Father McNamara, a professor of liturgy at the Regina Apostolorum university in Rome, writes the weekly liturgy column for ZENIT.
ZENIT interviewed him about Benedict XVI's postsynodal apostolic exhortation, which gathers the conclusions of the October 2005 Synod of Bishops. Father McNamara served as a "peritus," or expert, in that synod.
Here, he expounds on some of the specific observations and invitations that the Pope made in "Sacramentum Caritatis."
Q: In No. 35 the Pope writes: "Like the rest of Christian Revelation, the liturgy is inherently linked to beauty: it is 'veritatis splendor.'" Is it too much to say that beautiful liturgy is a sine qua non of a vibrant Catholic community?
Father McNamara: As the Holy Father says, beauty is inherent to liturgy, it is intimately bound up with authentic liturgy.
Beauty however does not only mean splendid sacred buildings and sublime music. The primary beauty in liturgy is that of a community united heart and soul in prayerful celebration of Christ's sacrifice. It is the beauty of priest and people engaged in full, active and pious participation in the mystery.
This beauty is achieved, in spite of a possible lack of external splendor, whenever the sacred ministers and each member of the faithful strive to live the liturgy to the full.
Other forms of beauty: music, art, poetry, and a sober solemnity in the ritual derive naturally from this inner beauty because the deeper a community lives and comprehends the beauty of the liturgical mystery the more it strives to express it in wonderful outer forms. It is the natural understanding that only the very best we can offer is truly worthy of the Lord.
Thus there is strong historical evidence that even before the end of the era of persecutions; Christians sought to celebrate the Eucharist with the finest materials available. This explains why the construction boom in imposing basilicas, as soon as the persecutions were over, along with the more solemn ritual forms required by these new buildings, was perceived as a natural development and not a rupture with earlier practice.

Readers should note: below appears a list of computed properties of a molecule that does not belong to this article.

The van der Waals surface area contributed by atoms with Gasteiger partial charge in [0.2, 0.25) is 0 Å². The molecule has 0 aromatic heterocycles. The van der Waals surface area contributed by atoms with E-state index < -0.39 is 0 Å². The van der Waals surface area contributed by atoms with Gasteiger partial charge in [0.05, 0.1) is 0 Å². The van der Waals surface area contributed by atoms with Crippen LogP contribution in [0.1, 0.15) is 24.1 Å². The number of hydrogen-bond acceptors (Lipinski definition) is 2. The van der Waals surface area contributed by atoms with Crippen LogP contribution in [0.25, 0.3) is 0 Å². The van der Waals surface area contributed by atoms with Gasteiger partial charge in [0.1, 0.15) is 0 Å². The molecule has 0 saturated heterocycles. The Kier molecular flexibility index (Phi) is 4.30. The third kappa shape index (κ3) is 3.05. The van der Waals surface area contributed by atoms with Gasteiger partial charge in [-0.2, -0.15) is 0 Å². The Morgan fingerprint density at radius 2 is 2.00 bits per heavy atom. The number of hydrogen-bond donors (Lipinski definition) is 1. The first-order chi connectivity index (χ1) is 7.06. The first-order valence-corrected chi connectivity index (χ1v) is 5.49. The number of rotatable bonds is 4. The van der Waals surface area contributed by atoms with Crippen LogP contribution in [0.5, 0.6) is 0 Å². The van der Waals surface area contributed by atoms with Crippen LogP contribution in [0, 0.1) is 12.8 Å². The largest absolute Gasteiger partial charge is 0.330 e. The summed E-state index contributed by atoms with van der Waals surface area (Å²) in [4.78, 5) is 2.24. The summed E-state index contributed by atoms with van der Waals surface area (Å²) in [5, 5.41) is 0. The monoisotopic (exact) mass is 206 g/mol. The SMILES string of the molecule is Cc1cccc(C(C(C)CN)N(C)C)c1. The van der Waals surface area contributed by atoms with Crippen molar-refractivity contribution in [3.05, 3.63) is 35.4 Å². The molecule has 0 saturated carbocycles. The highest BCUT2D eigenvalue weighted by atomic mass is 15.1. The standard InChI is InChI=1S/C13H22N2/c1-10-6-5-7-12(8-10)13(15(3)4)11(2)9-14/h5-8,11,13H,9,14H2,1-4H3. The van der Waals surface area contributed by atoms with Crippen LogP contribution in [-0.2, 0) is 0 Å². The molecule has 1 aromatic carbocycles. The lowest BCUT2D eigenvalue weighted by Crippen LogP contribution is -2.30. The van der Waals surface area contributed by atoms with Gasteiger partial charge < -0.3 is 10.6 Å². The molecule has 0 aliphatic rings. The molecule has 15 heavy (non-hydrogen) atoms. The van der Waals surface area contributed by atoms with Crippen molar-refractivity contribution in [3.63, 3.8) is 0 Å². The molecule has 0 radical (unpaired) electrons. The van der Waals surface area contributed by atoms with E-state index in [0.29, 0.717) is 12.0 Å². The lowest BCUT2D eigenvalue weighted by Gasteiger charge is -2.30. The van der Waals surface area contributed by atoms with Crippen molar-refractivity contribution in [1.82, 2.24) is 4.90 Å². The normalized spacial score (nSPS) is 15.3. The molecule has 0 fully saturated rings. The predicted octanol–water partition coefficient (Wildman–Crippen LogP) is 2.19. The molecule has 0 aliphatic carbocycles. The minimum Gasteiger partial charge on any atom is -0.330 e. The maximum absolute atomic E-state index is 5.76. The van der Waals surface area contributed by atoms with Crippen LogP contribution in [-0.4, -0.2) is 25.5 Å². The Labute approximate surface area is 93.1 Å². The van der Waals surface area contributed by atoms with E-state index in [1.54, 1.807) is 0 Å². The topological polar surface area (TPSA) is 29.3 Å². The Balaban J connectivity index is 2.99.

It is this same understanding which led generations of poor immigrants to the United States to sacrifice so much in order to endow their parishes with majestic churches replete with fine arts and crafts.
Ugliness, blandness, banality and bad taste on the other hand diminish the liturgy and betray a lack of appreciation of the mystery and sometimes, alas, a certain lack of faith.
Q: In No. 37 the Holy Father writes: "Since the eucharistic liturgy is essentially an 'actio Dei' which draws us into Christ through the Holy Spirit, its basic structure is not something within our power to change, nor can it be held hostage by the latest trends." Is this statement aimed at the clergy?
Father McNamara: It is certainly aimed at the clergy but not only. First of all it addresses the fundamental structure of the liturgy, and not just the rubrics, saying that the liturgy is primarily God's action counters all those who attempt to reduce it to a mere sociological expression that can be freely adapted as societies change.
The danger of holding the liturgy hostage to the latest trends not only concerns the clergy but to all those engaged in liturgical preparation. There are certainly priests who arbitrarily change the liturgy at their own whim but there are also readers who spontaneously adjust readings for ideological purposes and music directors who subject the liturgy to the demands of music and not vice versa, or who introduce inappropriate musical forms in the name of relevance.
I think the point the Holy Father is trying to make is that we relearn to receive the liturgy as a precious heirloom to be treasured and less as a toy to play around with.
Q: Benedict XVI says bluntly in No. 47 that "Given the importance of the word of God, the quality of homilies needs to be improved." What is the best way priests can improve in this area?
Father McNamara: There are many excellent resources available in books and on the Internet but I think there is no substitution for the three P's in improving the qualities of homilies: prayer, preparation and practice. First and foremost the homily must be the fruit of prayer, of a genuine conversation with God regarding the text.